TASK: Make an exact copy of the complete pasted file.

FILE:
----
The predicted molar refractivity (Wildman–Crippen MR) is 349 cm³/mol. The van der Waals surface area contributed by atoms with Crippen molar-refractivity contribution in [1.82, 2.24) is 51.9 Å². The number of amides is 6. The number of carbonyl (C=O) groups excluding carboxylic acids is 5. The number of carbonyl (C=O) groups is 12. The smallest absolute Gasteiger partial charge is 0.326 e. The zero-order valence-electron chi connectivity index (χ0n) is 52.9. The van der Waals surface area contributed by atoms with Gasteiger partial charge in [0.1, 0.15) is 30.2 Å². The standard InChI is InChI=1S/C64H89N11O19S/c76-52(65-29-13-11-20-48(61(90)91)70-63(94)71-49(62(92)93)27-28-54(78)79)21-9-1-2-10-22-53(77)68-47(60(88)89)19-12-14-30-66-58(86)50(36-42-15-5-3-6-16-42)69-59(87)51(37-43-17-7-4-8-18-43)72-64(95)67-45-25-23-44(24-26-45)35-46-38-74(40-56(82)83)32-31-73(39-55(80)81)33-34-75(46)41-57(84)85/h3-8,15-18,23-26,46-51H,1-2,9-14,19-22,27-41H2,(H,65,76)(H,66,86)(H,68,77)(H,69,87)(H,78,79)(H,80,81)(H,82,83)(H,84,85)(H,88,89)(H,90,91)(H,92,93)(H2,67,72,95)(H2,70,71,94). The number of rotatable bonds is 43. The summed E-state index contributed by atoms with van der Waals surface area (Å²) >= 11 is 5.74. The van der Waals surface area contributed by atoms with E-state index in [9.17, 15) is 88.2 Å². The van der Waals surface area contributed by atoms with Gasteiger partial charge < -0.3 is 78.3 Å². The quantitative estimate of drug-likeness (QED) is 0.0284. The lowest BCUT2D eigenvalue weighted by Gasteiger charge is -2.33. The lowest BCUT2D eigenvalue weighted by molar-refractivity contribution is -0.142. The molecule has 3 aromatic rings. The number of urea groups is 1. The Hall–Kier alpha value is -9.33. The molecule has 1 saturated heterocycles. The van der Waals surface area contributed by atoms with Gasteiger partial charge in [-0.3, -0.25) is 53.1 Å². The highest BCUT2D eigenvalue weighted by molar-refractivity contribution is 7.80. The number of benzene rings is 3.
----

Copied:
The predicted molar refractivity (Wildman–Crippen MR) is 349 cm³/mol. The van der Waals surface area contributed by atoms with Crippen molar-refractivity contribution in [1.82, 2.24) is 51.9 Å². The number of amides is 6. The number of carbonyl (C=O) groups excluding carboxylic acids is 5. The number of carbonyl (C=O) groups is 12. The smallest absolute Gasteiger partial charge is 0.326 e. The zero-order valence-electron chi connectivity index (χ0n) is 52.9. The van der Waals surface area contributed by atoms with Gasteiger partial charge in [0.1, 0.15) is 30.2 Å². The standard InChI is InChI=1S/C64H89N11O19S/c76-52(65-29-13-11-20-48(61(90)91)70-63(94)71-49(62(92)93)27-28-54(78)79)21-9-1-2-10-22-53(77)68-47(60(88)89)19-12-14-30-66-58(86)50(36-42-15-5-3-6-16-42)69-59(87)51(37-43-17-7-4-8-18-43)72-64(95)67-45-25-23-44(24-26-45)35-46-38-74(40-56(82)83)32-31-73(39-55(80)81)33-34-75(46)41-57(84)85/h3-8,15-18,23-26,46-51H,1-2,9-14,19-22,27-41H2,(H,65,76)(H,66,86)(H,68,77)(H,69,87)(H,78,79)(H,80,81)(H,82,83)(H,84,85)(H,88,89)(H,90,91)(H,92,93)(H2,67,72,95)(H2,70,71,94). The number of rotatable bonds is 43. The summed E-state index contributed by atoms with van der Waals surface area (Å²) >= 11 is 5.74. The van der Waals surface area contributed by atoms with E-state index in [9.17, 15) is 88.2 Å². The van der Waals surface area contributed by atoms with Gasteiger partial charge < -0.3 is 78.3 Å². The quantitative estimate of drug-likeness (QED) is 0.0284. The lowest BCUT2D eigenvalue weighted by Gasteiger charge is -2.33. The lowest BCUT2D eigenvalue weighted by molar-refractivity contribution is -0.142. The molecule has 3 aromatic rings. The number of urea groups is 1. The Hall–Kier alpha value is -9.33. The molecule has 1 saturated heterocycles. The van der Waals surface area contributed by atoms with Gasteiger partial charge in [-0.3, -0.25) is 53.1 Å². The highest BCUT2D eigenvalue weighted by molar-refractivity contribution is 7.80. The number of benzene rings is 3.